Ronaldo looks to dent American dreams

James Sharman breaks down the match of the day on Sunday, a critical battle between a United States side seeking a Round of 16 berth against a Portugal team in a must-win scenario.

The United States last faced Portugal at the World Cup in 2002 and the Americans won the group stage affair 3-2. The countries will meet again at the 2014 tournament in Brazil with much still on the line in Group G.

Two Group H matches will also air on Day 11. Russia and Belgium square off, while Algeria plays South Korea in the other contest.

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Russia has to expose the Belgian defence

Russia manager Fabio Capello is one of the most accomplished coaches at the World Cup. He’s also a tactical mastermind, which was evident in the first match against South Korea. Yes, the Taegeuk Warriors got on the score sheet thanks to a howler from goalkeeper Igor Akinfeev. Yet, had it not been for that, the Koreans would’ve most likely come away with nothing.

Russia’s squad has the capability of holding Belgium at bay. Striker Romelu Lukaku looked isolated against Algeria and the creative midfielders seemed to trip over each other trying to generate any kind of a chance. Capello’s team is organized enough to combat that.

Defensively, Belgium was a mess. Algeria utilized their width to attack the Red Devils’ Achilles heel — the lack of pace in the back line and their fullbacks to be more specific. That’s how Russia can win this match, by having Yuri Zhirkov, Alexander Kerzhakov, and Aleksandr Samedov target the flanks. If they can do that, the Russians could surprise the Belgians.

Algeria can’t slack off

For the first 45 minutes against Belgium, Algeria was able to close down their opponents and counter-attack effectively. The downside is that they only recorded three shots, their only on-target attempt being the penalty from Sofiane Feghouli.

Algeria will probably open up a bit more when necessary but they cannot repeat the second half of the Belgium game. They eventually took their foot off the gas and fell asleep at crucial moments. The defence gave too much space to Dries Mertens for his goal and didn’t recognize the aerial threat of Marouane Fellaini.

South Korea probably won’t pose the same problem in the air but they have the capabilities of outrunning and outworking Vahid Halilhodzic’s team. One lapse in concentration and the Koreans can take advantage. It’s how the speedy Mertens was able to get space for his strike.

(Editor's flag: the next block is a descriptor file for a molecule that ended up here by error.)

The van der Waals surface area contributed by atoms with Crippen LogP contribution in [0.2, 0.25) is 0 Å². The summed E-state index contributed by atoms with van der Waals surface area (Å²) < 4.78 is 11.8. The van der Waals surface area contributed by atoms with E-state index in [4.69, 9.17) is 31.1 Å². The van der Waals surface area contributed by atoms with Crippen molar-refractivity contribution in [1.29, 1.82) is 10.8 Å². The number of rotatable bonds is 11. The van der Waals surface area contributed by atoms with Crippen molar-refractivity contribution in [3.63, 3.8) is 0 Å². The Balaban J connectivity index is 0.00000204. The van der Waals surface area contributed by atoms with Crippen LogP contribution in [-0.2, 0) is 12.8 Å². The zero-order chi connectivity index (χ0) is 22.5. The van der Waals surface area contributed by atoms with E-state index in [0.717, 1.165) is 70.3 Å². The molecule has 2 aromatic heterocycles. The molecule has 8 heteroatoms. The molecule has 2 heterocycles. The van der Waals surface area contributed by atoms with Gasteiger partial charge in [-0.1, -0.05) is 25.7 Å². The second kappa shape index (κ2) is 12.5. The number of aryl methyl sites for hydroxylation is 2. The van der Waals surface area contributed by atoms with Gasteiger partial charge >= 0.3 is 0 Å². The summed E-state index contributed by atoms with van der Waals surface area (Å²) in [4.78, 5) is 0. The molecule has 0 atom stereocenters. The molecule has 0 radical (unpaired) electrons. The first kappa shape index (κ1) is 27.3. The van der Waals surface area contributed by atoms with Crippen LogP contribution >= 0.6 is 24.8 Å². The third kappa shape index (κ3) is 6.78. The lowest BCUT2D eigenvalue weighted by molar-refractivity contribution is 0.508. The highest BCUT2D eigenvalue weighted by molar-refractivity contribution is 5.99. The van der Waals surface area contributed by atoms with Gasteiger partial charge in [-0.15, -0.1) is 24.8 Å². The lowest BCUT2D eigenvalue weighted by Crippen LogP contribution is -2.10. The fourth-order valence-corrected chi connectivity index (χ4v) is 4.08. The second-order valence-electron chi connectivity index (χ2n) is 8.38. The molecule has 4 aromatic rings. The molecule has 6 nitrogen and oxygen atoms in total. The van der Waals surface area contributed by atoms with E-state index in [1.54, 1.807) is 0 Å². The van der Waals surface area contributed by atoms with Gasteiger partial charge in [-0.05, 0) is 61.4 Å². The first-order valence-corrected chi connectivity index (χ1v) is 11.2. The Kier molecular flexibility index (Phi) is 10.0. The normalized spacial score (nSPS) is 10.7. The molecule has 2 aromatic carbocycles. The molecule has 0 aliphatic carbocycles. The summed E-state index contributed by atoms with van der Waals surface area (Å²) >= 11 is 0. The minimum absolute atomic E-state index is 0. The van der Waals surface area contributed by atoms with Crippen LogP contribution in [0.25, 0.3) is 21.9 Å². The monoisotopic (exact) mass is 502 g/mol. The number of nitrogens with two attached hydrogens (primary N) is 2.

It’s obviously easier said than done to stay focused for 90 minutes in warm weather, but if that’s Algeria’s game plan, they have to stick by it and deploy it effectively. It sure doesn’t look like they’ll be able to rely on a high-octane attack.

USA and Portugal’s fitness in the spotlight

When the United States played Ghana in Natal, several players such as Jozy Altidore and Matt Besler suffered injuries. Almost the entire backline was limping towards the end of the match. This time they’ll be in Manaus, where it’s projected to be 26 degrees Celsius with 91 percent humidity and a chance of a storm at kickoff.

Whether manager Jürgen Klinsmann overworked his players or not is a topic for another day. With the USA possibly facing Cristiano Ronaldo, it will obviously be a tough ask to contain him, even with his injury problems. Ghana were running the U.S. ragged in the second half and were hanging on by a thread.

Portugal will clearly be pushing for a win, as a loss would eliminate them from the World Cup. Even though the Portuguese are suffering through several injuries and suspensions, Paulo Bento’s squad will be firing on all cylinders and have an advantage technically and tactically. As with the U.S., however, it remains to be seen how their depleted squad reacts to the climate.

Whoever can combat the conditions the best will probably have control of the game and should win the match as a result.

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